They Want to Touch All The Testers: Physical Beauty Retail Rebounds

Curated by Claudia Shannon / Research Scientist / ishonest

Masks are coming off and full capacity has returned for beauty retailers, but the pandemic has meant beauty shopping is less hands-on and more digital.

Restrictions are lifting, but hygiene protocols remain

Classic features of the beauty shopping experience, including product testing and in-store makeovers, are still limited.

Other retailers such as Sephora, The Detox Market and Credo Beauty have brought back testers, but customers can no longer touch them application must be administered by staff.

Customers that enter beauty stores are also increasingly going back into browsing mode, after pandemic store visits were generally quick in-and-out trips to pick up specific items.

We've seen, in the past two weeks, a drastic change in the behavior of clients, said Romain Gaillard, founder and CEO of The Detox Market. Previously, pandemic shopping habits had meant people coming into a store all wanted specifically to buy something. So, you had less traffic, but I would say 100% conversion. Store foot traffic began to pick up at the end of May. In the past 10 days, he said the retail situation has gone from customers being super careful and not wanting to touch stuff to now, [where] no one wants to wear a mask and they want to touch all the testers. He does not plan to make the testing restrictions permanent, saying that if the pandemic recovery continues successfully, product testing will get back to normal eventually.

While mask mandates in most U.S. states are either completely lifted or lifted for vaccinated people, some staff members are still interested in wearing masks. Ulta Beauty staff members can notify the company they are vaccinated in order to forego the mask requirement. But with the Delta variant spreading and new mask guidance being issued in some states, the company added that protocols can change daily.

I'm hearing from them when I'm visiting stores, and some of our associates still really want to be able to wear their masks because they have children at home that aren't vaccinated yet, said Steelman.

Stores get smarter

While physical product try-ons have remained limited, in-store digital features have proliferated.

QR codes, for example, are being adopted by a growing number of beauty retailers in the U.S. Ulta Beauty has increased the presence of in-store QR codes that link to its mobile app, which offers features such as product information, virtual try-on and skin analysis. Credo Beauty is also adding QR codes to shelves in-store.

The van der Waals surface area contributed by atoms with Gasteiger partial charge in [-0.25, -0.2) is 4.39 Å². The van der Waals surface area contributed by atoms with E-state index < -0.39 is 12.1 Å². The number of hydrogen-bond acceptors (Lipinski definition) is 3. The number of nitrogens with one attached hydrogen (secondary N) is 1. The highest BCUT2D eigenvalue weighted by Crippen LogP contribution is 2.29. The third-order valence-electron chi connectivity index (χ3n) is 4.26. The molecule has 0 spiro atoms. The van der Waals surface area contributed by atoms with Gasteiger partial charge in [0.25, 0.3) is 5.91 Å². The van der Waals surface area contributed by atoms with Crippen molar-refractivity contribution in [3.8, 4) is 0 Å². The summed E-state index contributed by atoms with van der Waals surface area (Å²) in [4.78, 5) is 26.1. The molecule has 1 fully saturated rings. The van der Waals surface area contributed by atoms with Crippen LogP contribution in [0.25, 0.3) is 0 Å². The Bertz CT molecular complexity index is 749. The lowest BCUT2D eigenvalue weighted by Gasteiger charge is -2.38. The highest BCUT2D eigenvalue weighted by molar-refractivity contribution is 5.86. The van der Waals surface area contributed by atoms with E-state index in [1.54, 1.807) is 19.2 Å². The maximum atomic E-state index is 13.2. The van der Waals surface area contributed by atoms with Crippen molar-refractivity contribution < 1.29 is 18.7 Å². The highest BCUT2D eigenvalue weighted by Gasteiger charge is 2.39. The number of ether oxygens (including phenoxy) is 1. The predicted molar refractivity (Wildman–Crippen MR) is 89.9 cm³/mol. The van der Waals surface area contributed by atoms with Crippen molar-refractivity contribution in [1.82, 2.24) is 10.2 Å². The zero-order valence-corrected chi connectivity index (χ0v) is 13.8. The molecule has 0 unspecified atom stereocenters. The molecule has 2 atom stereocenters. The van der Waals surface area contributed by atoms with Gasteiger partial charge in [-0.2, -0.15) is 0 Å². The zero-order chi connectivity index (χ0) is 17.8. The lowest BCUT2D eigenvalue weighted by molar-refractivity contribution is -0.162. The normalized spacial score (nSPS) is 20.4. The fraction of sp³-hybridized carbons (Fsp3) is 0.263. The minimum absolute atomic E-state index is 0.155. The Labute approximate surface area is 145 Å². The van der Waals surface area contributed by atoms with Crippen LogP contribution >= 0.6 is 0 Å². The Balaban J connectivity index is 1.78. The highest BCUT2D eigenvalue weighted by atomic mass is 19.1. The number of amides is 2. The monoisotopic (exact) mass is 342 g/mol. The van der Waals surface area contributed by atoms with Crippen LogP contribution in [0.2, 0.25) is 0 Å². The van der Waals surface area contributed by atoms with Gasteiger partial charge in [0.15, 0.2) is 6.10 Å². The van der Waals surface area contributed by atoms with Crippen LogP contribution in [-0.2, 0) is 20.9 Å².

We've introduced the QR codes in a much broader way throughout our store, said Steelman. People's behaviors and how they look at shopping in the actual, physical store format is continuing to evolve.

The customer is hungry for more information, said Annie Jackson, Credo Beauty COO. She added that restaurants popularized QR codes during the pandemic, making incorporating them in stores a total no-brainer.

They're kind of expected now, she said.

Ulta Beauty added thousands of new SKUs to its GlamLab virtual try-on feature, and downloads of its app doubled in 2020. While Ulta Beauty's model is to allow users to virtually try on products through their own phone, other retailers such as MAC Cosmetics have embraced the installation of in-store screens for virtual try-on.

Virtual consultations with store staff are another feature retailers are expecting to keep. After the pandemic began, beauty retailers including The Detox Market, Deciem, Cos Bar and Heyday launched virtual consultations by store associates through the Hero platform. They joined a handful of retailers that had already had virtual consultations in place, such as Credo Beauty.

Curbside pickup significantly expanded during the pandemic. Both Ulta Beauty and Sally Beauty, for example, added curbside pickup to their existing buy-online, pick-up in-store options. Sally Beauty also offers a ship-from-store option for certain stores. According to Brenda Rutenber, group vp for Sally Beauty, these omnichannel features will stay in place, even as its foot traffic picks up.

They've been extremely well received, she said. The customer expects a fluid experience between the site and the store. On one day, they may want to buy online and pick up in the store. Another day, they may have more time and want to go in and connect.

According to Rutenber, Sally Beauty sees its store presence in all 50 states as an advantage, because it allows us to do same-day delivery, and a lot of retailers can't do that.

Physical retail is here to stay

Even during the pandemic, beauty doubled down on physical retail. For specialty beauty retailers, big-box or and department store partnerships remained a popular model as Sephora partnered with Kohl's and Ulta Beauty announced that it would be launching at Target.

One of the things that definitely changed this year was our partnership with Target. We're going to be seeing that coming out later this summer, so it just goes to show that we still do believe that a physical shopping presence is important to our consumer, said Steelman. Another wave of the virus brought on by the Delta variant would not deter investment in physical retail, she said.

We've seen that our very best shoppers are those that shop online and in-store. There's not a tradeoff of one or the other. It's very loud and clear that we think physical is an important part of Ulta Beauty.

Read more on: beauty

Leave a comment

All comments are moderated before being published